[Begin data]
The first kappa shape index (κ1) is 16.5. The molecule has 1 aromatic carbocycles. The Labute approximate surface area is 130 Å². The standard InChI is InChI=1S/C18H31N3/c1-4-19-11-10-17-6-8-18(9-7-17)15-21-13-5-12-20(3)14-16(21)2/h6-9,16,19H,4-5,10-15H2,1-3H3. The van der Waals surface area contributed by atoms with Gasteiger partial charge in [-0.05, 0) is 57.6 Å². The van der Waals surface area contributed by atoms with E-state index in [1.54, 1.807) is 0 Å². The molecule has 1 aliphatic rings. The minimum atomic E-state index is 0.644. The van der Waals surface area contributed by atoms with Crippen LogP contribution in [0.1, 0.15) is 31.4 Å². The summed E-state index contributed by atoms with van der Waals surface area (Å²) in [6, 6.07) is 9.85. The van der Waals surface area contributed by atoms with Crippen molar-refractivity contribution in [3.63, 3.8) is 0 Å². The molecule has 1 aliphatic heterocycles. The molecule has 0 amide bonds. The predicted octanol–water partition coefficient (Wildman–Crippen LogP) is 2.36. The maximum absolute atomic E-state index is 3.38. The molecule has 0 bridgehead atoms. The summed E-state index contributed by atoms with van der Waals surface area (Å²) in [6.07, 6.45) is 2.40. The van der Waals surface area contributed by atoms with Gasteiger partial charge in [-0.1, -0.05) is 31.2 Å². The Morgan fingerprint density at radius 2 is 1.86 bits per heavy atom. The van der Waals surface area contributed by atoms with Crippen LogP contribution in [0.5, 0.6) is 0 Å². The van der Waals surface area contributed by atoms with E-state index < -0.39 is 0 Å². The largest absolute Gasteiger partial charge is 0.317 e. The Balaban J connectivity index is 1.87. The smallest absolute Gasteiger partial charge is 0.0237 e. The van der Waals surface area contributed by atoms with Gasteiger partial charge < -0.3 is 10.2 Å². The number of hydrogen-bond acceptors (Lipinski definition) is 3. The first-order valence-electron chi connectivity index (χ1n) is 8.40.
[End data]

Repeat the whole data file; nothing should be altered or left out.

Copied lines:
The first kappa shape index (κ1) is 16.5. The molecule has 1 aromatic carbocycles. The Labute approximate surface area is 130 Å². The standard InChI is InChI=1S/C18H31N3/c1-4-19-11-10-17-6-8-18(9-7-17)15-21-13-5-12-20(3)14-16(21)2/h6-9,16,19H,4-5,10-15H2,1-3H3. The van der Waals surface area contributed by atoms with Gasteiger partial charge in [-0.05, 0) is 57.6 Å². The van der Waals surface area contributed by atoms with E-state index in [1.54, 1.807) is 0 Å². The molecule has 1 aliphatic rings. The minimum atomic E-state index is 0.644. The van der Waals surface area contributed by atoms with Crippen LogP contribution in [0.1, 0.15) is 31.4 Å². The summed E-state index contributed by atoms with van der Waals surface area (Å²) in [6, 6.07) is 9.85. The van der Waals surface area contributed by atoms with Crippen molar-refractivity contribution in [3.63, 3.8) is 0 Å². The molecule has 1 aliphatic heterocycles. The molecule has 0 amide bonds. The predicted octanol–water partition coefficient (Wildman–Crippen LogP) is 2.36. The maximum absolute atomic E-state index is 3.38. The molecule has 0 bridgehead atoms. The summed E-state index contributed by atoms with van der Waals surface area (Å²) in [6.07, 6.45) is 2.40. The van der Waals surface area contributed by atoms with Gasteiger partial charge in [-0.1, -0.05) is 31.2 Å². The Morgan fingerprint density at radius 2 is 1.86 bits per heavy atom. The van der Waals surface area contributed by atoms with Crippen LogP contribution in [0.5, 0.6) is 0 Å². The van der Waals surface area contributed by atoms with E-state index < -0.39 is 0 Å². The largest absolute Gasteiger partial charge is 0.317 e. The Balaban J connectivity index is 1.87. The smallest absolute Gasteiger partial charge is 0.0237 e. The van der Waals surface area contributed by atoms with Gasteiger partial charge < -0.3 is 10.2 Å². The number of hydrogen-bond acceptors (Lipinski definition) is 3. The first-order valence-electron chi connectivity index (χ1n) is 8.40.